Vienna Airport improves accessibility
- Written by George Sensalis
Recent improvements make Vienna airport's infrastructure and services easier to access for passengers with disabilities.
Vienna airport has come a long way. Not so long ago Austria’s main hub was home to discriminatory behaviours. Austrian law requires employers to hire a person with disability for every 25 employees. Not meeting the quota translates into a hefty fine.
The airport paid the fine instead of meeting its social obligations. The airport paid fines of 121,263.96 156,900 Euro for 2002 and 2003. In 2004, the airport employed 33 people with disabilities, less than one per cent of the entire workforce. Data of current employment levels of disabled people could not be found.
Vienna airport remains a male-dominated work place. The share of female employees at the airport is 12.5 per cent. Management stated disparity is due to 70 per cent of all jobs involving heavy physical labour. In comparison, the share of female employees working at Munich airport is 33.5 per cent of the total workforce.
Information the airport gives passengers with special needs and accessibility of the infrastructure are testimony of positive change.
Knowing what help one may expect to receive is important for people who must rely on support to make their way through a complex infrastructure like an airport.
The airport’s quality standards are an example of best practice more airports should follow. The core feature of the document is the clear definition of IATA categories of assistance and the support passenger should expect to receive.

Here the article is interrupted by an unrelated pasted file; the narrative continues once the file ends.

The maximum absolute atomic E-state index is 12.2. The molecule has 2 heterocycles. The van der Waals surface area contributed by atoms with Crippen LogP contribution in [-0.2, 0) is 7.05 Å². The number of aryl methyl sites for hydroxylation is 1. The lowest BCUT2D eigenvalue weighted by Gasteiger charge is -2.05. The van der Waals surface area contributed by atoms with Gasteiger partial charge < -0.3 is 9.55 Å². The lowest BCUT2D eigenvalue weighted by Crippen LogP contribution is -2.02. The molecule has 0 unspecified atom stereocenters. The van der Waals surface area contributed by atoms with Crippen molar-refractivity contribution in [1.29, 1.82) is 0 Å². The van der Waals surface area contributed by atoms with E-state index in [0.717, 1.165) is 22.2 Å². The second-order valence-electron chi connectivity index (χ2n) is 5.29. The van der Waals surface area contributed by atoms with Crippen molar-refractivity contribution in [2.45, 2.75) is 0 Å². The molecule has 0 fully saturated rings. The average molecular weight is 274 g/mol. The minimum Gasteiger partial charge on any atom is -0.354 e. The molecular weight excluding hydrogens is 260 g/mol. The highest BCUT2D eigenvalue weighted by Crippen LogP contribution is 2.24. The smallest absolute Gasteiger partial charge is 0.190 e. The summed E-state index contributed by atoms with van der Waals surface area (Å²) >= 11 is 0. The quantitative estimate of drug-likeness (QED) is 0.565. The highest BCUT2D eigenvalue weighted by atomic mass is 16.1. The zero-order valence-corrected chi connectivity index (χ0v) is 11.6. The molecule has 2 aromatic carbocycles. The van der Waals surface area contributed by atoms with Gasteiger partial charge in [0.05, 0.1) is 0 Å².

For example, a passenger categorised as WCHR is a passenger with mild mobility impairment. The person falling in this category is accompanied through the airport and given a wheelchair or buggy if the journey involves long walks.
A person with cognitive impairment, dementia, or Down’s syndrome travelling alone is categorised DPNA. The individual is escorted throughout his journey with the help of a mobility device.
Vienna airport introduced several accessibility improvements after consultation with disability groups.
Non accessible vertical circulation is one of the most common problem people with reduced mobility face. The passage between Terminal 2 and Terminal 3 are now barrier-free thanks to a 43 metre long and 2.6 metre wide ramp.
Universal design concepts made way-finding more accessible. New sign colours and larger font size are now in use. Redesigned pictograms and an intuitive colour coding system help identify the different areas within Terminals.
More changes are on the way. Induction loops for people with hearing loss are being installed at passport control areas. Accessible toilets are being refurbished to meet the needs of wider groups of users.
Further future improvements will see deployment of flight information displays featuring sign language and increased availability of tactile guidance system for the blind.